Unfortunately, Panasonic failed to include a PC-style VGA input, nor does it include the CableCARD slot found on last year series of consumer lineup of Panasonic plasma televisions. The latter is not much of a big loss when considering that first generation CableCARD cannot handle pay-per-view services. The lack of a PC connection is in our opinion more of a serious limitation (though you can always consider investing in a PC video card that comes with an HDMI port) if you are the type that would like to fully integrate your PC with the rest of your home entertainment system.
The TH-PX60U series do not support the picture-in-picture feature found on many other TVs, so you can't watch two programs at once. Again, this is not much of a limitation.
A more series constraint relates to aspect ratio management with 4:3 HD sources. Although the TH-PX60U series of Panasonic plasma television sets do support aspect ratio management with HD sources - a welcome addition over last year's models - offering a total of five choices with HD and four with SD resolutions, including a zoom that you can adjust for vertical size and position, yet when it comes to 4:3 HD content, the TH-PX60U series simply fails in offering some flexibility.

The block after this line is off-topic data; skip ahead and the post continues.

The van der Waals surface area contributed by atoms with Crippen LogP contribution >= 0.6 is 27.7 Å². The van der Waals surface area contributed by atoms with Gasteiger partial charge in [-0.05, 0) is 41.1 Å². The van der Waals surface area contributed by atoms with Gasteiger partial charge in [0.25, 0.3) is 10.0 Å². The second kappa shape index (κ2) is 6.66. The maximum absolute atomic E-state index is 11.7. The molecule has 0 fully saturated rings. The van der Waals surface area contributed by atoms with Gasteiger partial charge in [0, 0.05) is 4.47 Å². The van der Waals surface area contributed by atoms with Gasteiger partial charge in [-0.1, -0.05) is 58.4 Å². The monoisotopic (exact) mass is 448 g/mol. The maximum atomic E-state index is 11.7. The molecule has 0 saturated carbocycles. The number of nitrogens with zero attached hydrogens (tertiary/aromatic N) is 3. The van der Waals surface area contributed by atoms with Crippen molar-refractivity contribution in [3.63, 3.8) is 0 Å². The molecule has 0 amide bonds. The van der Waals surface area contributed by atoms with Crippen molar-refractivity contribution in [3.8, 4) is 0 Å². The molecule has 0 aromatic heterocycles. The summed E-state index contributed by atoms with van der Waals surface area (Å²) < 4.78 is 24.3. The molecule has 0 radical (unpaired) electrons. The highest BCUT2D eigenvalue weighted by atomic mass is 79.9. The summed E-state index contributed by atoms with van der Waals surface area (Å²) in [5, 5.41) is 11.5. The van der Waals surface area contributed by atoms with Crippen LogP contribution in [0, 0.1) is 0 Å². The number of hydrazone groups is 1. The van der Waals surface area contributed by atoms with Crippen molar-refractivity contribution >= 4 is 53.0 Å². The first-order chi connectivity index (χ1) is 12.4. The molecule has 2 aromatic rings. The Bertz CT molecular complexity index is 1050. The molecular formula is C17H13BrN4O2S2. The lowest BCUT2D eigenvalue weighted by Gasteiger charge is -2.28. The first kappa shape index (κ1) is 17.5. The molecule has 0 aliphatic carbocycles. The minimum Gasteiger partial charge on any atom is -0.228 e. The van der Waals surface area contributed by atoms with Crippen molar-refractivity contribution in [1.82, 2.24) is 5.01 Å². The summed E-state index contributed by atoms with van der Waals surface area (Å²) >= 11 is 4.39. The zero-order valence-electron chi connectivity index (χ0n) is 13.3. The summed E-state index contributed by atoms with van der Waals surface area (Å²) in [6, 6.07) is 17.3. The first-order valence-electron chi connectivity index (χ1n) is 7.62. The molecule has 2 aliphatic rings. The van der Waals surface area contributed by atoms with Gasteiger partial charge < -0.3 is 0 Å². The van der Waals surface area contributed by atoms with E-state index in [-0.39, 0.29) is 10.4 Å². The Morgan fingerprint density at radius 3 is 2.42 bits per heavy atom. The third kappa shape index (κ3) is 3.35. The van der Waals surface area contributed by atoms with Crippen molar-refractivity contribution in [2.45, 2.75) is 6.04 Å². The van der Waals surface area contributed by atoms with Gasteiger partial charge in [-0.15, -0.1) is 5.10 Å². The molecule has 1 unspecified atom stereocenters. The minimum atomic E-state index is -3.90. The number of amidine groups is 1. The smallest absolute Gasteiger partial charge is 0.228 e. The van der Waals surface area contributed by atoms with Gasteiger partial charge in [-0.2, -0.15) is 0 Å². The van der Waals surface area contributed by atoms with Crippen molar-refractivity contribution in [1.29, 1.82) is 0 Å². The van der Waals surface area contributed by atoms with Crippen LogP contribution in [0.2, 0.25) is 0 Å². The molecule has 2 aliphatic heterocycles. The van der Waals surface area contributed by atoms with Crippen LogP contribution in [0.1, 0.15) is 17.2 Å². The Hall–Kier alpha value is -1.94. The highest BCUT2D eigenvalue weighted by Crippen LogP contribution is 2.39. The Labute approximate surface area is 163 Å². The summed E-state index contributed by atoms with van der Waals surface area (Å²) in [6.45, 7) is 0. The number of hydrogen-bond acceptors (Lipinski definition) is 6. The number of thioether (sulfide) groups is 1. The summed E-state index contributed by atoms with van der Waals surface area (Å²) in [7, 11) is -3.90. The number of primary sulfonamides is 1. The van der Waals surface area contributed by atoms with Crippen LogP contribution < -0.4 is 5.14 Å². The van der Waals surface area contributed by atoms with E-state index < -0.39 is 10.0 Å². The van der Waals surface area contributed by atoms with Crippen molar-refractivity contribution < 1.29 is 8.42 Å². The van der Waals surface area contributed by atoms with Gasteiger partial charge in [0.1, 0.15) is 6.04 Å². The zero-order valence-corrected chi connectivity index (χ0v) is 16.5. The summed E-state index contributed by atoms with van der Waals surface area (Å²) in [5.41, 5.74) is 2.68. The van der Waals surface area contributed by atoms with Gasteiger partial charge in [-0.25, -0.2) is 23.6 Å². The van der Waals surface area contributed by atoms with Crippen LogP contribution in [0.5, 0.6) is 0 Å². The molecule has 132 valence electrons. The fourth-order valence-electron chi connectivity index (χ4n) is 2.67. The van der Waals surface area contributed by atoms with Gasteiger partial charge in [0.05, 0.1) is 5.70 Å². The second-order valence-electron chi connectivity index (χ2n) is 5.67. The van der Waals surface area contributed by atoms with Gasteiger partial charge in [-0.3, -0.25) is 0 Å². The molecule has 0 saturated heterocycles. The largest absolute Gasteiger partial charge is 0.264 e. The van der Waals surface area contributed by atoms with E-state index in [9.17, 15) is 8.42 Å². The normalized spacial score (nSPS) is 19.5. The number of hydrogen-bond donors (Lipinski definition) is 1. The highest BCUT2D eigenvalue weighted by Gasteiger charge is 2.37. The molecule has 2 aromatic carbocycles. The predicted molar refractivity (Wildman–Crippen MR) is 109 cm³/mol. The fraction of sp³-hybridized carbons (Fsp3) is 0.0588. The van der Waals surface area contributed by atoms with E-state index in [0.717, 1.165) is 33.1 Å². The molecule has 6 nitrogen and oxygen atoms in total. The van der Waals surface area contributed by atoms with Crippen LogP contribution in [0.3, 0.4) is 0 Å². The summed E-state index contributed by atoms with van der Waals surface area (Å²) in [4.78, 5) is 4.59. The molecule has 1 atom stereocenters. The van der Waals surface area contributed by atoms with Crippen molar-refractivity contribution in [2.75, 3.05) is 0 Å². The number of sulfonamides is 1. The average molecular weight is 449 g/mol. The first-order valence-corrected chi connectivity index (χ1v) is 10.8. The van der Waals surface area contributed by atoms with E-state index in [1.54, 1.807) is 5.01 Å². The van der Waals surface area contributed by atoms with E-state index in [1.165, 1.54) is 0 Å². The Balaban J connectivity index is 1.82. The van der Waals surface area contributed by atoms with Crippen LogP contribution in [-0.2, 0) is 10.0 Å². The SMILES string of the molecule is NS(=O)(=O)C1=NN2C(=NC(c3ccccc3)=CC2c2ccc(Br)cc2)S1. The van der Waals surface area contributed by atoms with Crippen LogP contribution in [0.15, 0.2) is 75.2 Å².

Instead, models in this series simply put up bright gray bars instead of scaling the incoming source properly, nor you can select black or darker gray bars - say over a stretched image - should you prefer so. This may be a handicap with 4:3 HD sources.
On a positive note, the TH-PX60U Panasonic plasma television series includes a built-in quality ATSC tuner for receiving off-air HDTV broadcasts, a QAM tuner for cable, and an NTSC tuner for regular antenna reception. The built-in tuner in these Panasonic plasma televisions utilize what is referred to as graceful degradation. A tuner that gracefully degrades will allow the viewer to continue to see a picture when a small amount of interference in the over-the-air transmission arises. A tuner that doesn't gracefully degrade, will suffer total dropout if the signal weakens.